Jun 232012

Canucks GM Mike Gillis has made no bones about wanting bigger, smarter players. He proved that last night with his first round selection of Belleville Bulls’ 6’2″ center Brendan Gaunce. Today, he continued with that theme with the selection of 3 forwards and 1 defenseman, all at least 6’1″ and 3 of them having committed to play for the University of Maine, Boston University and Yale.

Round 2, 57th overall: Alexandre Mallet, C, Rimouski (6′ 1″, 194 lbs.)

Alexandre Mallet, Rimouski Oceanic, Vancouver Canucks

Photo credit: TVA Sports

Undrafted last year and unranked this year, Mallet (@LaMalletos_21) is a physical overager who potted 34 goals and 81 points for the Rimouski Oceanic last season.

The Hockey Writers: Mallet is not simply a fighter that picks up garbage goals around the net, he can also score beauties thanks to a booming slap shot and soft hands, and his goals often come in bunches.

New England Hockey Journal: Older, 1992-born center is like Mitch Moroz: tough, rugged and willing to drop the gloves anytime, anywhere. Although the upside is a bit in question, he has the physical traits and attitude to appeal to the Bruins.

The Chronicle Herald: He also went undrafted last year but broke out with 81 points this year, more than quadrupling his 2010-11 totals. Scouts like his offensive potential, but love his physical play even more.

Round 5, 147th overall: Ben Hutton, D, Nepean (6′ 3″, 195 lbs.)

Another prospect who was passed over in last year’s draft, Hutton (@bhutt10) captained the Kemptville 73s, led the Nepean Raiders to the CCHL championship, and represented Canada East in the World Junior A Challenge.

From BDN Maine Sports:

Ben Hutton, a point-producing 6-foot-3, 195-pound defenseman for the Kemptville (Ontario) 73’s of the Central Canada Hockey League, has verbally committed to attend the University of Maine on a scholarship beginning next fall.

Hutton, who plays in all situations, is the team’s No. 2 scorer with seven goals and 19 assists in 30 games. He leads the team in assists and in power-play points with 12 on four goals and eight assists.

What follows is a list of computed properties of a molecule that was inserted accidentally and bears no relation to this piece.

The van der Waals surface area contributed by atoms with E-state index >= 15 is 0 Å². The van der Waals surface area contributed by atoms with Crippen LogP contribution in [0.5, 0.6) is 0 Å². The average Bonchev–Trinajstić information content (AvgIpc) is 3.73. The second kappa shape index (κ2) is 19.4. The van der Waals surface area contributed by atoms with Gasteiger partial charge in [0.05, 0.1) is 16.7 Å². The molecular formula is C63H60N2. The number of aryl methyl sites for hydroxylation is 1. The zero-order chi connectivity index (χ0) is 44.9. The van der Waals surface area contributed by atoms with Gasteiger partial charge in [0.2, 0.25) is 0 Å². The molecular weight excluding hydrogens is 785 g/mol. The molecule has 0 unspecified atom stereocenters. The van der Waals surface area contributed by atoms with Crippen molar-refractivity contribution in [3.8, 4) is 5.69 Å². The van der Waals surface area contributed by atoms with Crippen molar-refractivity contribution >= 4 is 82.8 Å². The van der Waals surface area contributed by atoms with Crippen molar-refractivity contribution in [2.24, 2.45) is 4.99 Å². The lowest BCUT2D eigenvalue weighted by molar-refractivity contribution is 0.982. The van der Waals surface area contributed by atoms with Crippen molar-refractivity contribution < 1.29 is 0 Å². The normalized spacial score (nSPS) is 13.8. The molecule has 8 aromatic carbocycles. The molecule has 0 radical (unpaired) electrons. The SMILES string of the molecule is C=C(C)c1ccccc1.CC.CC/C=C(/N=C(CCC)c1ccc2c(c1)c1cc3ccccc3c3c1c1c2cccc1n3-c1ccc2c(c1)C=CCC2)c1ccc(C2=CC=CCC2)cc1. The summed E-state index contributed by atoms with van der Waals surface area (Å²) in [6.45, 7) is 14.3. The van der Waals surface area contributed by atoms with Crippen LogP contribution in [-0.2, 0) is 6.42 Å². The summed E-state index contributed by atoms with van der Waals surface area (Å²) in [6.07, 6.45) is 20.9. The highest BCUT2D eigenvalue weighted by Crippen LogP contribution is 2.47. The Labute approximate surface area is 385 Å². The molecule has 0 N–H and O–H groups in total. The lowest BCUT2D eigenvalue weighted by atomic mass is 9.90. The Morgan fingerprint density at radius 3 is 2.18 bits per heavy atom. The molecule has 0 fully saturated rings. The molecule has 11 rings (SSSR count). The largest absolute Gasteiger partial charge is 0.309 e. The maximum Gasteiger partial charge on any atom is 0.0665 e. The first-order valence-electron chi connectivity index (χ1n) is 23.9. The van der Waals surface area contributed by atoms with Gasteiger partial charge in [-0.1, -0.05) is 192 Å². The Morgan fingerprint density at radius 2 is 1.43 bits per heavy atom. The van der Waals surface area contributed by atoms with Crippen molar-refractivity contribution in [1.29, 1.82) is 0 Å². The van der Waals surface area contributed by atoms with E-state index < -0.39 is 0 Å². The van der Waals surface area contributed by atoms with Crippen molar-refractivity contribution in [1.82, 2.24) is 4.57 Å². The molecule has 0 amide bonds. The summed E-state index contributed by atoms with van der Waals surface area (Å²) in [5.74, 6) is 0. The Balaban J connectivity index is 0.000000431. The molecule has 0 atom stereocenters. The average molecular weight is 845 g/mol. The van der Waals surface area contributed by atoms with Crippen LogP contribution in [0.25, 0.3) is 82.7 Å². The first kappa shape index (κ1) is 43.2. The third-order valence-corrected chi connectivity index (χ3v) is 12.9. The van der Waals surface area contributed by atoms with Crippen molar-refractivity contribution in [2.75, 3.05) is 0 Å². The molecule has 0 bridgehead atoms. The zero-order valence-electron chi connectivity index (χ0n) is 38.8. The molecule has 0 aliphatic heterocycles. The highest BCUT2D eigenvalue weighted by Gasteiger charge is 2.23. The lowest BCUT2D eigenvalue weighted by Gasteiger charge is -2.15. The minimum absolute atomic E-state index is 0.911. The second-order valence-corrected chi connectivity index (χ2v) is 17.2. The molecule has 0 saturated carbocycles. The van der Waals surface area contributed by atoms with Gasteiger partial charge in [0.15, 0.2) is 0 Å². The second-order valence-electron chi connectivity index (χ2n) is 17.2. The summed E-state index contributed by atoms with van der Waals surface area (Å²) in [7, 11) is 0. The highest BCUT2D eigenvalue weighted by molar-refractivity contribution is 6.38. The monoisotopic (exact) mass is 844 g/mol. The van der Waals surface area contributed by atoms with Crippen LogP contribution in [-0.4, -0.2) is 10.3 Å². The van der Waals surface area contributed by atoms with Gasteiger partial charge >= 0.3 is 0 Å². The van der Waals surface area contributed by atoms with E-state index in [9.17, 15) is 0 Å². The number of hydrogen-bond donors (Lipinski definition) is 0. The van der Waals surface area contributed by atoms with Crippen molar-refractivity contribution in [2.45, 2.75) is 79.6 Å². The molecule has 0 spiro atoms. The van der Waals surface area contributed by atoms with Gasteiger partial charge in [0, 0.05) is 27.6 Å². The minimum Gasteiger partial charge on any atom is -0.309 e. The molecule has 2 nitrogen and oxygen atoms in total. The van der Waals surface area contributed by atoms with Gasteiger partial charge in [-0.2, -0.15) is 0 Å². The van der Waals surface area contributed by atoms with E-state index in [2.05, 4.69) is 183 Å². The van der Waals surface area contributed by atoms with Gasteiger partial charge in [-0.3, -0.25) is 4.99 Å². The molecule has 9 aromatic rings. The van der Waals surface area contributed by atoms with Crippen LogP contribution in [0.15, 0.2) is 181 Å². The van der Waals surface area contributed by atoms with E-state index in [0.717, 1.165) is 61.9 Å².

“He’s the best defenseman in our league, by far. He’s like a man among boys out there,” said Kemptville coach and general manager Pat Malloy. “He oozes with pro potential. His skill level is so high.”

“He’s big and his puck skills and hands are off the charts,” added Malloy. “He’s a one-man forecheck breaker, he has a good shot and he’s an above-average skater. He plays 35 minutes a game and plays important minutes against the other team’s top line.”

Malloy said Hutton, who is the team captain, is also a first-class individual.

“He’s a straight arrow from a good family who will do anything to win and will do anything for the team,” said Malloy. “He’s a dream to coach.”

Round 6, 177th overall: Wesley Myron, LW, Victoria (6′ 2″, 190 lbs.)

Wesley Myron, Victoria Grizzlies, Vancouver Canucks

Photo credit: Grizz Roar

Like Hutton, Victoria, BC native Myron (@Mysie9) played in the 2011 World Junior A Challenge, winning gold while representing Team Canada West.

US Hockey Report: Myron, a tall, lanky kid with the frame of an NHL-type center, is a strong skater who has shown a lot of finish in the BCHL. He was #3 on our list of Top Uncommitted NCAA Prospects (USHR News, 10/25/11), following only Seth Jones (US U-18) and Alex Kerfoot (Coquitlam – BCHL). Myron has the potential to be a top two line center for the Terriers, which, should Charlie Coyle opt to go pro (not a foregone conclusion), would fill a very immediate need. An 8/16/92 birthdate and Victoria, BC native, Myron was also sought by UNH and St. Cloud State. Michigan was reportedly beginning to show interest too.